Colorful life-sized recreation of entire apartment

Do Ho Suh - New York City Apartment, Apartment A, 348 West 22nd Street, New York, NY 10011, USA, at MOCA Cleveland, 2015, Photo Jerry Birchfield 2
Do Ho SuhNew York City Apartment, Apartment A, 348 West 22nd Street, New York, NY 10011, USA, MOCA Cleveland, 2015
Photo: Jerry Birchfield

South Korean artist Do Ho Suh created an installation based on his New York home. It serves to highlight the permeable margins that are said to disconnect private and public in addition to the normalized concepts global identity, space and place, diasporic movement, memory, and displacement. Do Ho Su’s biography is the inspiration of the architectural settings and abstracted figures.

New York City Apartment is a piece that is cognizant of the artists individual lived experiences, significantly lamp lighting his move from South Korea to the United States, in addition to the places he has called home such as his childhood home (a traditional hanok-style Korean house), the house in Rhode Island where he once lived as a student, and his current apartment in New York City.

His work invokes transparency, gradating space and intermediate areas in Korean architecture, and has been taken various physical forms such as the recapitulations of large-scale house sculptures, identifying the ostinatos of his past and present family homes, intersected in a way that makes the interiors visible. Do’s use of monochrome polyester transparent structures are luminous, architectural, and fleeting, allowing audiences to roam through the disorienting interior passageways.

The main installation seems to represent almost any and every single bedroom apartment in New York with its one living room, bedroom, kitchen, and bathroom. Each piece of the home-like installation hanging in apparent stability, however, with the lack of foundation alerts audiences to the precarious fragility of the polyester home. Even the items featured that your mind wants you to think are hard, a toilet made of solid porcelain, a heater, a light switch embedded into a wall is truly soft and material that is hardly there- leading many viewers to question if the solid objects that these translucent representations epitomize are any less precarious than the monochrome polyester. Is home, the thing we feel is most stable, truly something forever, or something that delicately hangs in the balance and can change?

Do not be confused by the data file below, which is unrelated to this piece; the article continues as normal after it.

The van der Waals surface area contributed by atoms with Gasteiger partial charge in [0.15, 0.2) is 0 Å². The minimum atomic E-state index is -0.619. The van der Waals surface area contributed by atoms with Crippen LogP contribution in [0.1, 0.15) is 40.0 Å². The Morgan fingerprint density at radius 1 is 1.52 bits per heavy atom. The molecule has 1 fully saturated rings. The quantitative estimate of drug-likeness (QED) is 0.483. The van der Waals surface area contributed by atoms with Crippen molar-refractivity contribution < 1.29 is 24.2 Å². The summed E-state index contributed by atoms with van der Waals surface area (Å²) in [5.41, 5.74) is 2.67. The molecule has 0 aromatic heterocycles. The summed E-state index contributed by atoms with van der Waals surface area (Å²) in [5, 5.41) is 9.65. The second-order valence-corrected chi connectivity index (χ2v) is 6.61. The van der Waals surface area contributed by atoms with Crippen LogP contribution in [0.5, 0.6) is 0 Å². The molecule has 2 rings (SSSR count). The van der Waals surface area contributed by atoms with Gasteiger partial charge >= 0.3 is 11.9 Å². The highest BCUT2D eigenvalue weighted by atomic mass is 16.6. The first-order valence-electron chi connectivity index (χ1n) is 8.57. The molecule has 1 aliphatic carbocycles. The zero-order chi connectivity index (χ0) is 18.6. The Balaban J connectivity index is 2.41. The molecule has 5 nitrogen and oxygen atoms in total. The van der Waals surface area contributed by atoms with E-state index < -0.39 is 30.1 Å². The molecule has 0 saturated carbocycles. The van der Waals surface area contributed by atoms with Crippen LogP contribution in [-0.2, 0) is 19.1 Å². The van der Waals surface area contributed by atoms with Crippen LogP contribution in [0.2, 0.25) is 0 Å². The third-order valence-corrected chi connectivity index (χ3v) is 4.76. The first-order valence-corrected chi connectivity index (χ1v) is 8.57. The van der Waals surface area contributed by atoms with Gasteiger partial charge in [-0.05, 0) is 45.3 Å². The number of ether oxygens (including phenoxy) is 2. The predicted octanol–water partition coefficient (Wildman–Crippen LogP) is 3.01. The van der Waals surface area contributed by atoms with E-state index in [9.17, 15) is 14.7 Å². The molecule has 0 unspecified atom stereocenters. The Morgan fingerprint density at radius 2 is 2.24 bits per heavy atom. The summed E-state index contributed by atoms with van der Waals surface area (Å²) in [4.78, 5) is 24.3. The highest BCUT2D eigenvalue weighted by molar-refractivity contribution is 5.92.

Do Ho Suh - New York City Apartment, Apartment A, 348 West 22nd Street, New York, NY 10011, USA, at MOCA Cleveland, 2015, Photo Jerry Birchfield 1
Do Ho SuhNew York City Apartment, Apartment A, 348 West 22nd Street, New York, NY 10011, USA, MOCA Cleveland, 2015
Photo: Jerry Birchfield

Do Ho Suh - New York City Apartment, MOCA Cleveland, Photo Jerry Birchfield 1
Do Ho SuhNew York City Apartment, MOCA Cleveland, 2015
Photo: Jerry Birchfield

Do Ho Suh - New York City Apartment, MOCA Cleveland, Photo Jerry Birchfield 2
Do Ho SuhNew York City Apartment, MOCA Cleveland, 2015
Photo: Jerry Birchfield

Do Ho Suh - New York City Apartment, MOCA Cleveland, Photo Jerry Birchfield 3